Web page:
Good Friday, Bleeding, sonnetized

Here’s what happened when I sonnetized the poem.

Blood will have blood, they say; have sons and lambs
asplay on altars stoked for conflagration.
The first-born sacrifices eased by rams
shall constitute a masculine salvation.
His blood is scapegoat blood for desert sands,
the serpent-on-a-stick that cures on sight;
his blood can heal when drawn from open wounds
by scourges, nails, Gesthemene’s dark night.
It’s not the secret blood that seeps from wombs.
His skin-blood’s river flows in open parts
and all can be changed or not, a carmine storm
that cleanses faces, sins and guilty hearts.
His death was public. Darkness fell at noon.
But mine is private, scouring insides clean.

It’s pretty dreadful as it stands. It’s not the first revision, but it was the one achieved by taking the sonnet-hints of the original and playing with them. What I don’t like is the reduction of the lines to pentameter; the lengths of the original — which ranged from the rare pentameter to octameter every now and then — thickened the poem, which embodied the thickness of the subject. Blood isn’t a thin substance, and particularly not menstrual blood, but this sonnet seems too thin as it stands.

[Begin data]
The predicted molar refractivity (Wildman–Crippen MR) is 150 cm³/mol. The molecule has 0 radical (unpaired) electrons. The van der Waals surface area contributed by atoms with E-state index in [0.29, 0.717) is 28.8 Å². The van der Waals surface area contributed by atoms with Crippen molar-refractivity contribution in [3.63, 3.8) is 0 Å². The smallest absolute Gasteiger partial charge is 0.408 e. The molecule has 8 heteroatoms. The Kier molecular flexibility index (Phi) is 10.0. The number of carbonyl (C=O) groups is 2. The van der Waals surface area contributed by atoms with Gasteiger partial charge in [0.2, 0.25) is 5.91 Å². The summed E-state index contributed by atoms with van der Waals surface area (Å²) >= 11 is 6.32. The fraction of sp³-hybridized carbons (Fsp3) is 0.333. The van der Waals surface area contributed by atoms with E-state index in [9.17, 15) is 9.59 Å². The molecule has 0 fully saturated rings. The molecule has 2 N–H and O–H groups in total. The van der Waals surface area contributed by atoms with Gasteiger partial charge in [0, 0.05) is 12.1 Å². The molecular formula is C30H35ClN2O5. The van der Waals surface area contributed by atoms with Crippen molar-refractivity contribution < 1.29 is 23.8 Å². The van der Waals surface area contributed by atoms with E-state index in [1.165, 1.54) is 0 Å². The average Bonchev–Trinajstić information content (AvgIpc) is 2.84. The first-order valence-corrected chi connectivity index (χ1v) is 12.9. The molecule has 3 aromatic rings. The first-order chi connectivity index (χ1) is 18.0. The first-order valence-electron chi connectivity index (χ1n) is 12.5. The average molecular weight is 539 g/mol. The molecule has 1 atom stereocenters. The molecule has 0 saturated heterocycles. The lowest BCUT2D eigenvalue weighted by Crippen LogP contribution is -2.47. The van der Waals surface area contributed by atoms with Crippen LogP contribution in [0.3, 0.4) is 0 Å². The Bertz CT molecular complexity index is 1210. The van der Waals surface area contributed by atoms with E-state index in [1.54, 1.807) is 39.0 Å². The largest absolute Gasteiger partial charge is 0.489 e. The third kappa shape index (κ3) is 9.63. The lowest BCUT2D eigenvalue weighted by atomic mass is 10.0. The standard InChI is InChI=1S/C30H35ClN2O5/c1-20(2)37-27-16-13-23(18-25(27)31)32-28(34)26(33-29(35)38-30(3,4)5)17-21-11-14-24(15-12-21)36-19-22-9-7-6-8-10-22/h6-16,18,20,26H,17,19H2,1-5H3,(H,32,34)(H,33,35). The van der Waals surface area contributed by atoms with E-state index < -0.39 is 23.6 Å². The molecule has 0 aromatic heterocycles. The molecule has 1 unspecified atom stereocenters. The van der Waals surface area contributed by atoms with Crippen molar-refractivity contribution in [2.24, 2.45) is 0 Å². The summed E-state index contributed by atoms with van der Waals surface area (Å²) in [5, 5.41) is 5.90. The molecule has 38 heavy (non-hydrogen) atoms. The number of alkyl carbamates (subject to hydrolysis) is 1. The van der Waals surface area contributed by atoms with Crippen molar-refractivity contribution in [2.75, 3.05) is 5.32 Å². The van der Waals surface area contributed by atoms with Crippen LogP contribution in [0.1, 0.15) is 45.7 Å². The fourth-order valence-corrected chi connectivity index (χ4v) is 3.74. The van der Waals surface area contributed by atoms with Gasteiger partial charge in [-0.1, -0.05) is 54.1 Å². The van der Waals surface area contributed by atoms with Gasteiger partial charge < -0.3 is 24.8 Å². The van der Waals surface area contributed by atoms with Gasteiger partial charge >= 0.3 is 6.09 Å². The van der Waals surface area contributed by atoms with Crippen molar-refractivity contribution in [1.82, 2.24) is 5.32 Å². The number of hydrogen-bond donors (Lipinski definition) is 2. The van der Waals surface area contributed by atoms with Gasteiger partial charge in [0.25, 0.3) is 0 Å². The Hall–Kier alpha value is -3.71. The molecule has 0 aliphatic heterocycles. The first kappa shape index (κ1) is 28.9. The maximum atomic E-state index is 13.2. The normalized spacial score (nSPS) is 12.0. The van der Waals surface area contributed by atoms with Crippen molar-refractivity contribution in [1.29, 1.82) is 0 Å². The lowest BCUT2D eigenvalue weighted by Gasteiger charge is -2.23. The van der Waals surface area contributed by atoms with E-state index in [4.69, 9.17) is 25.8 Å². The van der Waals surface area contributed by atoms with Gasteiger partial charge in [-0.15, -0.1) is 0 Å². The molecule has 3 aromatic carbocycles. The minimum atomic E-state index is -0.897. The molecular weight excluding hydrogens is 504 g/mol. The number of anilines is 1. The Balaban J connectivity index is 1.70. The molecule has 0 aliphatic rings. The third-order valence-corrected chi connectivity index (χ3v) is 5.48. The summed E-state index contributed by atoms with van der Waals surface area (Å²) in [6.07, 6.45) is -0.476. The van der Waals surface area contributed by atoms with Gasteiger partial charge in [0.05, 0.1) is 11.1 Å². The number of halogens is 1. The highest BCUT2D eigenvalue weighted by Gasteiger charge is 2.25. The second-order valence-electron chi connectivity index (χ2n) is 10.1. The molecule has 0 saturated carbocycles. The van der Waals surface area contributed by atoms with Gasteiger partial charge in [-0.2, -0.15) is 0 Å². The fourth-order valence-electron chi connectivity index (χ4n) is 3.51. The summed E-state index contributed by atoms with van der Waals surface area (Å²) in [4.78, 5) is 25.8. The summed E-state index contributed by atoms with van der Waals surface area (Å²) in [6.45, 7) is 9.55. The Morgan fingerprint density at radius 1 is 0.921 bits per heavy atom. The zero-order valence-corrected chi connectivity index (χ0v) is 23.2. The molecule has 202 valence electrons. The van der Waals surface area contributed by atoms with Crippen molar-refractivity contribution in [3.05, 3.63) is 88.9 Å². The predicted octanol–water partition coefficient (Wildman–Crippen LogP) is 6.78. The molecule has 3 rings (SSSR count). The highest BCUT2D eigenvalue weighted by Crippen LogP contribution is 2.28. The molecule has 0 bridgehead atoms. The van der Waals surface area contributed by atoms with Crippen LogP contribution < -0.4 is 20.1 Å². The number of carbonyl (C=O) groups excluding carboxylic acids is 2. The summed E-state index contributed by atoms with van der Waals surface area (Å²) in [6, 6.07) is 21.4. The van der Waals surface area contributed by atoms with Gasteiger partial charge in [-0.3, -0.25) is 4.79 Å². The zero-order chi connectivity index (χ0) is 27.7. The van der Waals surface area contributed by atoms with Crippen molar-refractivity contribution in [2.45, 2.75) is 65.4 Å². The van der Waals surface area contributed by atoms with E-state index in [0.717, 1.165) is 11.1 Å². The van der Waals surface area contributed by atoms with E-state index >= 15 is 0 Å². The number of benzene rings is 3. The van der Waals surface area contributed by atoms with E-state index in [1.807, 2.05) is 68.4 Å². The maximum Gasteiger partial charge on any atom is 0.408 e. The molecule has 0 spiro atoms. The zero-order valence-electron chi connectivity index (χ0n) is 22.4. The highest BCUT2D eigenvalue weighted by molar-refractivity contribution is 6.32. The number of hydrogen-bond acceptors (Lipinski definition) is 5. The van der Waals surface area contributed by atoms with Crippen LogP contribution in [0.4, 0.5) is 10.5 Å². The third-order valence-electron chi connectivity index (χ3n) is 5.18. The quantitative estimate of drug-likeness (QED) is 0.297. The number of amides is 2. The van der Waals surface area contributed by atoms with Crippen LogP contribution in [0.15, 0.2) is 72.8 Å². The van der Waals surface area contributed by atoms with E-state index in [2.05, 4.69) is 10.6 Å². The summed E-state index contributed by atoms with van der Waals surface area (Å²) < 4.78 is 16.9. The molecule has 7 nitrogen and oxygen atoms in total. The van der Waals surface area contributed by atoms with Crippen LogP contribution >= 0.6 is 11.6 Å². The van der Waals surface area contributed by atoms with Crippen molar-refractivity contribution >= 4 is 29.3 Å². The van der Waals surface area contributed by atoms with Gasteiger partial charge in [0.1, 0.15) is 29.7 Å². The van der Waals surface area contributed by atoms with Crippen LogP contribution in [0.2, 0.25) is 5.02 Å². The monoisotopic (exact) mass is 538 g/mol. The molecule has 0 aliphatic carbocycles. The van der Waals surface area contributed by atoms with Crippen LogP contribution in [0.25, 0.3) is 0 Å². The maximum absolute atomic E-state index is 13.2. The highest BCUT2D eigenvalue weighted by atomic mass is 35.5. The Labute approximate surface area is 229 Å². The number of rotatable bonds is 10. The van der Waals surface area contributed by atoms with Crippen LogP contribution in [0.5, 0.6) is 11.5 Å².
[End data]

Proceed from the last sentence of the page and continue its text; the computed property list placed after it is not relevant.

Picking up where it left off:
What’s more, the added quartet (His blood is scapegoat blood for desert sands … scourges, nails, Gesthemene’s dark night.) seems grafted on clumsily. I tried to smooth over the join by changing the voice, changing the tale a little, making the poem about contrast, specifying more (turning “this blood” into “his blood” — a small change, but weighty), but it’s changed the connotation. When you get the words “his blood” in a poem about blood and Good Friday you wander into cliché-land.

And I’m not sure that it’s saying quite the same thing. The poem’s about blood, but its purpose is to contrast male and female bleeding. There’s the saying that you should never trust anything that bleeds for five days and stays alive; well, the original was partly about that — in the ballpark, anyway, if not on home base. This is a far more openly religious poem, which is what the “his” seems to achieve.

I am not happy with this in the least. If I knew more about sonnets I’d try something in hexameter or heptameter, but I don’t know. I’ll return with alternative revisions and continue to play with them.

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